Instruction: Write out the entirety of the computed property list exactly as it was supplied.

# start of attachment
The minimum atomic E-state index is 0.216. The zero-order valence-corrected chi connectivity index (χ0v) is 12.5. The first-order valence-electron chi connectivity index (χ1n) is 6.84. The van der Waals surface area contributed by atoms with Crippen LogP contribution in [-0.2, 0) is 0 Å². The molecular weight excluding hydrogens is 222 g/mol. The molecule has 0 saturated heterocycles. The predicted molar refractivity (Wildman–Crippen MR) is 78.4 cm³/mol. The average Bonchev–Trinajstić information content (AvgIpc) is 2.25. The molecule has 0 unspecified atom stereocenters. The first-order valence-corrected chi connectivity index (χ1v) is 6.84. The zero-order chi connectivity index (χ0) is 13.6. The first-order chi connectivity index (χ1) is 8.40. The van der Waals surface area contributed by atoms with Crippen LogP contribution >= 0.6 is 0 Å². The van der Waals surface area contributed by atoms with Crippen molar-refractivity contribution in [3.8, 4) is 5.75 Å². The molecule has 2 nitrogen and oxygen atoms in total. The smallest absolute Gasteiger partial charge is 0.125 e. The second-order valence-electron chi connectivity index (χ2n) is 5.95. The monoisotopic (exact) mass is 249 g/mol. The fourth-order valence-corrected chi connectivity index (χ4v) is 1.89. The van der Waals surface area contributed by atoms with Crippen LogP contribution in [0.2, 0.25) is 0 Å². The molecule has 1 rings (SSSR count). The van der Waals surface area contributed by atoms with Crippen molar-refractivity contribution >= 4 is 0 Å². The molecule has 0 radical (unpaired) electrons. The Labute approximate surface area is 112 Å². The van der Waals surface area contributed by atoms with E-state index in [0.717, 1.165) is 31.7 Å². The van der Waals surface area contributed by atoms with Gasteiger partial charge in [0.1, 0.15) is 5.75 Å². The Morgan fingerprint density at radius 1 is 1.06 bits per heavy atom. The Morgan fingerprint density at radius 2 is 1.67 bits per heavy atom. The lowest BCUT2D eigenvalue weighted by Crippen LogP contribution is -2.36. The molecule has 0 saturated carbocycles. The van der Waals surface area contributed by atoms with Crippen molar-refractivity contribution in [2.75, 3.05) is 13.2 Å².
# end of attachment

The minimum atomic E-state index is 0.216. The zero-order valence-corrected chi connectivity index (χ0v) is 12.5. The first-order valence-electron chi connectivity index (χ1n) is 6.84. The van der Waals surface area contributed by atoms with Crippen LogP contribution in [-0.2, 0) is 0 Å². The molecular weight excluding hydrogens is 222 g/mol. The molecule has 0 saturated heterocycles. The predicted molar refractivity (Wildman–Crippen MR) is 78.4 cm³/mol. The average Bonchev–Trinajstić information content (AvgIpc) is 2.25. The molecule has 0 unspecified atom stereocenters. The first-order valence-corrected chi connectivity index (χ1v) is 6.84. The zero-order chi connectivity index (χ0) is 13.6. The first-order chi connectivity index (χ1) is 8.40. The van der Waals surface area contributed by atoms with Crippen LogP contribution >= 0.6 is 0 Å². The van der Waals surface area contributed by atoms with Crippen molar-refractivity contribution in [3.8, 4) is 5.75 Å². The molecule has 2 nitrogen and oxygen atoms in total. The smallest absolute Gasteiger partial charge is 0.125 e. The second-order valence-electron chi connectivity index (χ2n) is 5.95. The monoisotopic (exact) mass is 249 g/mol. The fourth-order valence-corrected chi connectivity index (χ4v) is 1.89. The van der Waals surface area contributed by atoms with Crippen LogP contribution in [0.2, 0.25) is 0 Å². The molecule has 1 rings (SSSR count). The van der Waals surface area contributed by atoms with Crippen molar-refractivity contribution >= 4 is 0 Å². The molecule has 0 radical (unpaired) electrons. The Labute approximate surface area is 112 Å². The van der Waals surface area contributed by atoms with E-state index in [0.717, 1.165) is 31.7 Å². The van der Waals surface area contributed by atoms with Gasteiger partial charge in [0.1, 0.15) is 5.75 Å². The Morgan fingerprint density at radius 1 is 1.06 bits per heavy atom. The Morgan fingerprint density at radius 2 is 1.67 bits per heavy atom. The lowest BCUT2D eigenvalue weighted by Crippen LogP contribution is -2.36. The molecule has 0 saturated carbocycles. The van der Waals surface area contributed by atoms with Crippen molar-refractivity contribution in [2.75, 3.05) is 13.2 Å².